The finding that lobar ICH is associated with a higher ICH recurrence rate is in keeping with previous work,1 5 6 and this is believed to reflect the association of lobar ICH with CAA. We also observed an association between APOE ε2 and recurrent ICH events, and although this association did not reach statistical significance in univariate analyses, it was of reasonable magnitude (HR 1.84); this association was less apparent in the multivariable analysis. This association could reflect the association of APOE ε2 with lobar ICH and CAA, and in particular CAA with vasculopathic ‘haemorrhagic’ changes.21–23 However, lobar haemorrhage is not only due to CAA, with one recent clinico-pathological study observing that of 62 patients with lobar ICH, 26 had absent or mild CAA.24 Given that CAA frequently coexists with other small vessel pathologies in patients with lobar ICH (the same study found that of 36 patients with moderate or severe CAA, 26 also had evidence of deep perforator arteriopathy),24 the increased recurrent ICH risk in these patients might represent more ‘severe’ small vessel disease—be it CAA, deep perforator arteriopathy, or both. We also found an association with a prior history of ICH was associated with subsequent ICH occurrence, suggesting that some individuals are particularly ‘bleeding-prone’, independent of ICH location. The observed association with previous cerebral ischaemic events might reflect that these events (in particular lacunar infarction) are associated with more severe small vessel disease (specifically, deep perforator arteriopathy); the association with prior antiplatelet use might be a surrogate marker for this (although other explanations are possible; this observation could also reflect that those taking antiplatelet medications prior to ICH are more likely to be restarted on them, following discharge). When considering subsequent cerebral ischaemic risk, we did not see an increased number of events in those with non-lobar ICH, which might suggest that the ischaemic risk of deep perforator arteriopathy is overestimated. Taken together, this suggests that factors beyond ICH location are important for identifying those at highest risk of subsequent stroke events and that severe small vessel disease, regardless of subtype, is important.
The strengths of this study are its large size, its multicentre design and the detailed clinical and imaging data available for participants. Limitations include those inherent to the coding of hospital episodes (with regard to accuracy) and the lack of central adjudication of events. This method of ascertainment could result in some events being missed, for example, if patients were treated in non-NHS facilities (such as those outside the UK or private hospitals), or in the case of minor events, which might not have resulted in a hospital attendance. New neurological symptoms in ICH survivors can represent a recrudescence of previous stroke symptoms, which could be misdiagnosed as a new cerebrovascular event, particularly in the absence of appropriate investigations including MRI brain with diffusion-weighted sequences.25 Additionally, in order to complete competing risk analyses, only the first cerebrovascular event was considered; this work did not explore repeated events, and in patients who had both ischaemic and haemorrhagic events, only the first event was included. The number of outcome events was relatively low, and as a consequence, we were unable to explore the role of ICH location in further detail (ie, in those with cerebellar or brainstem ICH); additionally, we were unable to comment on the clinical severity of the outcome events, as this information was not available. MR data were not available for all patients, and as a consequence we were unable to provide more detailed information on the nature and severity of any underlying cerebral small vessel disease (including the number, presence and distribution of cerebral microbleeds); we acknowledge that CT-based quantification methods of white matter changes and lacunes are less sensitive than equivalent MR measures. We acknowledge that our results might be subject to selection bias, as our cohort only included ICH survivors. We also acknowledge that our cohort is older and has a higher rate of pre-event antiplatelet and anticoagulant use than other cohorts26 (likely to reflect higher rates of comorbidities in our cohort, including atrial fibrillation), which again might limit its generalisability. Finally, as noted above, we did not have information on the prescription of antiplatelet or anticoagulant medications following discharge, or the indications for their use on discharge, which could have influenced our results.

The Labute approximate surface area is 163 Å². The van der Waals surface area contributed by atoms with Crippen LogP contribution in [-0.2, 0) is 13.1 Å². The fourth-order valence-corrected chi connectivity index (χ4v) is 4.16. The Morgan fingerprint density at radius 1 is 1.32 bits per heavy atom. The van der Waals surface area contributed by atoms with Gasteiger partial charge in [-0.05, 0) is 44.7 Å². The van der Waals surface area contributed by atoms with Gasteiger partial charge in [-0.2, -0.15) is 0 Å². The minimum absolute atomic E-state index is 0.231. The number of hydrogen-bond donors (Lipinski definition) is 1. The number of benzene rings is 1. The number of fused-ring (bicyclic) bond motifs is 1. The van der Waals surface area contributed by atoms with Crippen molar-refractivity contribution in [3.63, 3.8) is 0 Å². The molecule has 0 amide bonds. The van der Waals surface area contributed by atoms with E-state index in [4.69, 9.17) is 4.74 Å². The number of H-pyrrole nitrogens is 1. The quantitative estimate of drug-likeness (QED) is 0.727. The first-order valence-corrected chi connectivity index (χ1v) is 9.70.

In conclusion, in this large cohort study, there were fewer ICH events than cerebral ischaemic events at 3 years in ICH survivors. Lobar ICH location is associated with a higher risk of recurrent ICH events than non-lobar ICH, as are some features that may reflect cerebral small vessel disease severity. Outstanding questions remain about whether these associations with lobar ICH occur reflect a single small vessel pathology or the severity of small vessel disease more generally. Further work is needed to disentangle the complex interaction between these small vessel diseases, and their impact on an individual’s future stroke risk.